Multiple Myeloma (MM) is a hematological disorder characterized by the accumulation of neoplastic plasma cells in the bone marrow. Cancer cell dormancy is a major problem in drug resistance and relapse of myeloma patients. Despite significant therapeutic advances, relapse can occur due to the presence of residual cancer cells in the bone marrow and therefore efforts are needed to target this subpopulation of cells. The aim of our study is to specifically target the dormant cancer cells using
α-particle labeled CS1-targeting nanobodies. CS1 is a cell surface glycoprotein, overexpressed in all MM patient types (high-risk, low-risk) and highly expressed by proliferating as well as dormant, residual myeloma cells. As CS1 is not expressed by most normal issue, this antigen provides a unique target for radionuclide therapy in myeloma. Compared to conventional antibodies, camelid-derived nanobodies are extremely small, very stable and easy to manufacture. Although nanobodies were predominantly labeled with β-emitting radioisotopes for therapeutic applications, the cytotoxic effects might be improved by the use of α-emitting radionuclides. Given their short range of energy deposition, α-particles are ideal candidates to target residual cancer cells. In this proposal β- and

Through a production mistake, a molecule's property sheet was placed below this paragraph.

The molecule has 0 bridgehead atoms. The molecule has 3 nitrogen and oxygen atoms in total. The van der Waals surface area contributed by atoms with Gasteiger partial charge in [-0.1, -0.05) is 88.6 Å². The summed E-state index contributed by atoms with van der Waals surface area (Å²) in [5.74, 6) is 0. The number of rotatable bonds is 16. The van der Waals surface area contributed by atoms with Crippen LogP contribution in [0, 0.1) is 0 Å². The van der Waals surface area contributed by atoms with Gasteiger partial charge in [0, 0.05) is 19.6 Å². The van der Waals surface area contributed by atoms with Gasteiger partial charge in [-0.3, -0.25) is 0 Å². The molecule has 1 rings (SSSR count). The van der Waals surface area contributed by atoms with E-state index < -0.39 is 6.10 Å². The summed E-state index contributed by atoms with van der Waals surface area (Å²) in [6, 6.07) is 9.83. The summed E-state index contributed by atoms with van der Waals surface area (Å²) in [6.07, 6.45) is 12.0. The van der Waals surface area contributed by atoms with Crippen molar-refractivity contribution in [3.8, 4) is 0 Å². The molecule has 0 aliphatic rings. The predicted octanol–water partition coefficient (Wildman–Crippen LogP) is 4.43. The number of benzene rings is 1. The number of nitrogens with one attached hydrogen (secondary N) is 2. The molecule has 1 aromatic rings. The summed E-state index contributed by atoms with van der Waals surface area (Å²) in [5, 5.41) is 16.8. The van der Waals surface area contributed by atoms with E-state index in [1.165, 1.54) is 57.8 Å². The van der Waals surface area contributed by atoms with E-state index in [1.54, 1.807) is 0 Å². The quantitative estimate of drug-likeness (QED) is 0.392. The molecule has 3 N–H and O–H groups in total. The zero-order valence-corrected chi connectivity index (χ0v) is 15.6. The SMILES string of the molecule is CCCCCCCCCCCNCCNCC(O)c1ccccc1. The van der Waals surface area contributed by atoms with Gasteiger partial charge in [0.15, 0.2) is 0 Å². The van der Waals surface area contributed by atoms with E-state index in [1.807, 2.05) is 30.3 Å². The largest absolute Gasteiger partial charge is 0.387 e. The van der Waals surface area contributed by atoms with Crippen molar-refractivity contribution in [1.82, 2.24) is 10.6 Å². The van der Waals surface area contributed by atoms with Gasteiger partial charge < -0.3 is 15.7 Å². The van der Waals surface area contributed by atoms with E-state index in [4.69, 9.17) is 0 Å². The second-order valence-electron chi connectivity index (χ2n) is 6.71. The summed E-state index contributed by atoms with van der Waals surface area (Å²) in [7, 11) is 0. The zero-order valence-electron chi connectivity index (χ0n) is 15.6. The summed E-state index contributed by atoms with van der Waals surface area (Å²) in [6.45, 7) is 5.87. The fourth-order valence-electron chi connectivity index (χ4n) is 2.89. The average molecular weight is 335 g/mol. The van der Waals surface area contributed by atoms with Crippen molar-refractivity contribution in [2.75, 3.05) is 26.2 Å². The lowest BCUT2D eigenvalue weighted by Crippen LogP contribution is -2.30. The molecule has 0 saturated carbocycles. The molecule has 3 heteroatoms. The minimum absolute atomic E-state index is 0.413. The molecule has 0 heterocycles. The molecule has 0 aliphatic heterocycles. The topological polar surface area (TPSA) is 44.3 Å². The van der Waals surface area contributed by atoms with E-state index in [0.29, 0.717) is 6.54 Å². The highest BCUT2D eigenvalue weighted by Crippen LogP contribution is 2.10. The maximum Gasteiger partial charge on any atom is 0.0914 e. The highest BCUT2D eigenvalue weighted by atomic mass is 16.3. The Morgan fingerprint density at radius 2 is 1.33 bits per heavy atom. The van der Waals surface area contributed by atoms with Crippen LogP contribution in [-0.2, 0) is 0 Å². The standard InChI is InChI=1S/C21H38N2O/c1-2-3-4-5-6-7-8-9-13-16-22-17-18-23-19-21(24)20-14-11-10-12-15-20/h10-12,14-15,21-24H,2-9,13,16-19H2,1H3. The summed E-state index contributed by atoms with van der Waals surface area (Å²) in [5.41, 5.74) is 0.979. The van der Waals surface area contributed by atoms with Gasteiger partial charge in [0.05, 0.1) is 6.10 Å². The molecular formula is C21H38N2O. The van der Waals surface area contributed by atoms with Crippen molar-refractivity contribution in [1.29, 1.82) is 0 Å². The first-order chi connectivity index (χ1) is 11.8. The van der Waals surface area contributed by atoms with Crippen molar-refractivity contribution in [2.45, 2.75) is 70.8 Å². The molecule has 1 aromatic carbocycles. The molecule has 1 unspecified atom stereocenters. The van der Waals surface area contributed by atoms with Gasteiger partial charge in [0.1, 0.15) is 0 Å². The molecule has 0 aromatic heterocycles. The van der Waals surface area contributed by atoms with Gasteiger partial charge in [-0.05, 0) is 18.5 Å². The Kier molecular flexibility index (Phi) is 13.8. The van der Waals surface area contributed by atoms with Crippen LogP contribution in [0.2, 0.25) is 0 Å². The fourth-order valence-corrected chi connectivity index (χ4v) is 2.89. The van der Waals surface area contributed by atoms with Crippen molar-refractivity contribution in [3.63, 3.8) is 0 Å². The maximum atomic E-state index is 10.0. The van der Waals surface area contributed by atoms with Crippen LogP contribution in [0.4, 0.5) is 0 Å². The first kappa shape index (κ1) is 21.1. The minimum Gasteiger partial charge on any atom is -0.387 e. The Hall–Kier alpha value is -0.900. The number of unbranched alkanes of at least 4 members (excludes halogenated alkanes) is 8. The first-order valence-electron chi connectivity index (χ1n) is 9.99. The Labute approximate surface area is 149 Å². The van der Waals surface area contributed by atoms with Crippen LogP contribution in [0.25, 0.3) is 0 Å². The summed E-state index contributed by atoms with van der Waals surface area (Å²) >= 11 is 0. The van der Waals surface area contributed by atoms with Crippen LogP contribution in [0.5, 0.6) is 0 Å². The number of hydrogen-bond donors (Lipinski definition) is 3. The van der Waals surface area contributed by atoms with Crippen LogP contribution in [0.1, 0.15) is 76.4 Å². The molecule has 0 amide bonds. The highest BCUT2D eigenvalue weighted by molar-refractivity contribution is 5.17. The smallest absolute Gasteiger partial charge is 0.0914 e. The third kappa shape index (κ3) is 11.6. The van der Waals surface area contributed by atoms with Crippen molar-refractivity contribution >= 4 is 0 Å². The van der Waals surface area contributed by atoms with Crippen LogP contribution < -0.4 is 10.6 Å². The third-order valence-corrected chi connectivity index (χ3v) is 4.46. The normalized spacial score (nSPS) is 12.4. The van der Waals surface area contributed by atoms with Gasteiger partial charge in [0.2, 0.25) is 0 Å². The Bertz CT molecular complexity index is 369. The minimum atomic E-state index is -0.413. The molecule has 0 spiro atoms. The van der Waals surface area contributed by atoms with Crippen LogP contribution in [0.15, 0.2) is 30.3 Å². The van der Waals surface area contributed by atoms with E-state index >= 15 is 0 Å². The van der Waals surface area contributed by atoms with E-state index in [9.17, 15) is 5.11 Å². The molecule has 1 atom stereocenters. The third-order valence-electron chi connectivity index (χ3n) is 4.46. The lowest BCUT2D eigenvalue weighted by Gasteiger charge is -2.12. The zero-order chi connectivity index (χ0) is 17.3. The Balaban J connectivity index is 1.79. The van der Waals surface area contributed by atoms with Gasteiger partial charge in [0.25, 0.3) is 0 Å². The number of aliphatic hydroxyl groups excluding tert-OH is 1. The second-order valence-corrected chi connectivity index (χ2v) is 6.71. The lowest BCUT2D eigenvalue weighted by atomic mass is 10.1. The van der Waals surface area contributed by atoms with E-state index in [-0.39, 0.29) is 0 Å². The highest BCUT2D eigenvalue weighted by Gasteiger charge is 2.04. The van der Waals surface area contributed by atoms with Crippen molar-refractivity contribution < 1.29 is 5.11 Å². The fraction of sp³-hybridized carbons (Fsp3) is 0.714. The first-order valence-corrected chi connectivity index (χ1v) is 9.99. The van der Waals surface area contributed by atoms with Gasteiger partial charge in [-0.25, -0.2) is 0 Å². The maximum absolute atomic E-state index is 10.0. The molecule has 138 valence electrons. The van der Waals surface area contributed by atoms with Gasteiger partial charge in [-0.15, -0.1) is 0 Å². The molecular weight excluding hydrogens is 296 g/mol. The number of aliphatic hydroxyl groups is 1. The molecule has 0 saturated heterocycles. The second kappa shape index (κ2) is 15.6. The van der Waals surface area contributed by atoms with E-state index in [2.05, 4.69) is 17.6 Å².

α-labeled CS1-specific nanobodies will be compared in their potential to eradicate minimal residual disease in myeloma.
Effective start/end date1/01/2031/12/20

    Research areas

  • nanobodies, cancer cells, Multiple Myeloma, MM

    Flemish discipline codes

  • Cancer therapy

ID: 49671512